Michigan Big Year Part 23: July 18 and 19
Now that 300 was accomplished, I had set my eyes on catching counties that I'd missed or skipped in my efforts to build the list.
July 18 Andrea and I had returned home from birding through the fence at the Fremont Wastewater facility when a report of a sandpiper I'd missed this spring popped up in Allegan County. It was evening, but sunset came late and a 90 minute drive would put me there at about dusk. I wasn't thrilled with that idea but waiting for morning put me in grave danger of missing this bird again. With under two hours before dark I set off, planning a good half hour of light left at the site. I arrived with the sun low on the western horizon. One car was parked at the site which I took as a good sign. I would need to find this bird fast! Next to the car was Tim Cornish! He and his young son were not having any luck finding this bird. To the south was the mud flat where several least sandpipers, killdeer, and spotted sandpipers were foraging under great blue herons. As we glassed the field, peeps came and went. I made my way east to get a look at the part of the mud that we couldn't see from the road. I could see the whole field, but even with a spotting scope, the mud was too distant to make out any birds in the fading light. Tim and his son left to check some other nearby fields and I made myself comfortable for the late-evening stakeout. Least sandpiper flight calls are unique and I'd heard them coming and going in the time I'd been there but there was also killdeer calls and spotted sandpipers to add to the flights. Another call that I was not that familiar with joined from just over the brush lining the ditch between me and the mud. This part of the field was not visible from my vantage point. As sunset gave way to twilight, the leasts set to the air at once. As they flew past, another, larger sandpiper joined them. Very long-legged, long, drooping beak and barred breast. This was the bird I'd come to see.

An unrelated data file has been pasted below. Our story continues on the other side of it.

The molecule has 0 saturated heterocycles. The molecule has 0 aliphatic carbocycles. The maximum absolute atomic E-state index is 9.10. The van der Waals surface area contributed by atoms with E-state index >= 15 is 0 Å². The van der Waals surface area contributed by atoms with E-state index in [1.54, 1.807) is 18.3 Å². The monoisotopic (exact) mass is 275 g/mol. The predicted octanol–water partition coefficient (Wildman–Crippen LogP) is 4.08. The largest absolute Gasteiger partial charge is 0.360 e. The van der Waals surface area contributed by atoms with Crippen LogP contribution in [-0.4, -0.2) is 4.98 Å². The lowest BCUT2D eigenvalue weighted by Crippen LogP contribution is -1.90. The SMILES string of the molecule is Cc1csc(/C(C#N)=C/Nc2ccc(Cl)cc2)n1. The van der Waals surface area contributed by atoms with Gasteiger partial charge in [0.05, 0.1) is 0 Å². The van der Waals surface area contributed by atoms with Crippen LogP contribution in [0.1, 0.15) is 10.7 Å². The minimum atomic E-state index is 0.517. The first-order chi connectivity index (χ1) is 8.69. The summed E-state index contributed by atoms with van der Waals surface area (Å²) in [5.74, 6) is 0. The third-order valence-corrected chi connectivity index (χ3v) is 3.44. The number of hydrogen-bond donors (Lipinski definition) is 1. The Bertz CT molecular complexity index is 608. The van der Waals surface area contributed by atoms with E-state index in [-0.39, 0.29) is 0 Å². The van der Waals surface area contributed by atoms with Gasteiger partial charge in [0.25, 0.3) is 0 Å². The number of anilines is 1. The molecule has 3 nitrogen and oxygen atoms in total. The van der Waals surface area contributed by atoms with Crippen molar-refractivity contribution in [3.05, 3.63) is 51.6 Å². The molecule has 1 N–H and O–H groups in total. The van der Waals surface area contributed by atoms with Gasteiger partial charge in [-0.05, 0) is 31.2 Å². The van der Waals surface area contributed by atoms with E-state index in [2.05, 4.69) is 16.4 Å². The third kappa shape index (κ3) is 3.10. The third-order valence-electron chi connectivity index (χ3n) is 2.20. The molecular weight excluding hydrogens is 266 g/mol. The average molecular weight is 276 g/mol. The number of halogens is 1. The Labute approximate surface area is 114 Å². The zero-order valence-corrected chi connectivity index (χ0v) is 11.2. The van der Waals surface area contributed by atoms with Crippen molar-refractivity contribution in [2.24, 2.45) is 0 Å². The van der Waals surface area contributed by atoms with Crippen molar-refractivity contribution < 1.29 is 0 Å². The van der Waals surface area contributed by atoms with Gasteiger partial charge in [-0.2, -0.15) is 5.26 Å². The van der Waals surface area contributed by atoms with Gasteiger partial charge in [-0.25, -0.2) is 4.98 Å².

#301 Stilt sandpiper
July 19, Rare heron reported in Bay City! I'd gotten the report while chasing the STSA. Knowing that I was 1.5 hours SW of home, and that Bay City is 2 hours east of home, I had zero chance that day. So, I left home early on the 19th heading east to Bay City State Park. Robert Lawshe checked in on the What's App rare bird chat that he was on the bird while I was still an hour out. Someone on the bird in the morning as I'm less than an hour away is a good feeling. Maybe my nerves would stay unfrazzled this time! As I drove past the state park gate, I saw what seemed to be an endless beach. The bird was supposed to be on the beach by the boardwalk. That would be very useful information if I had known where on this beach the boardwalk was. I reached out to Robert by phone. He was still on site and, while the heron was out of his sight, he'd meet me by the location he'd seen it last. I was glad to have a familiar face and, if necessary, a witness to a rarity sighting. We met on the beach and walked together to the boardwalk where another birder stood with his spotting scope. White herons are not hard to pick out, even at a distance. There it stood, on a dead branch, fairly glowing against the green foliage background.
#302 Cattle egret
Robert and I birded the beach a little more from there, finding Bonaparte's gulls, sandpipers, and a very photogenic snowy egret.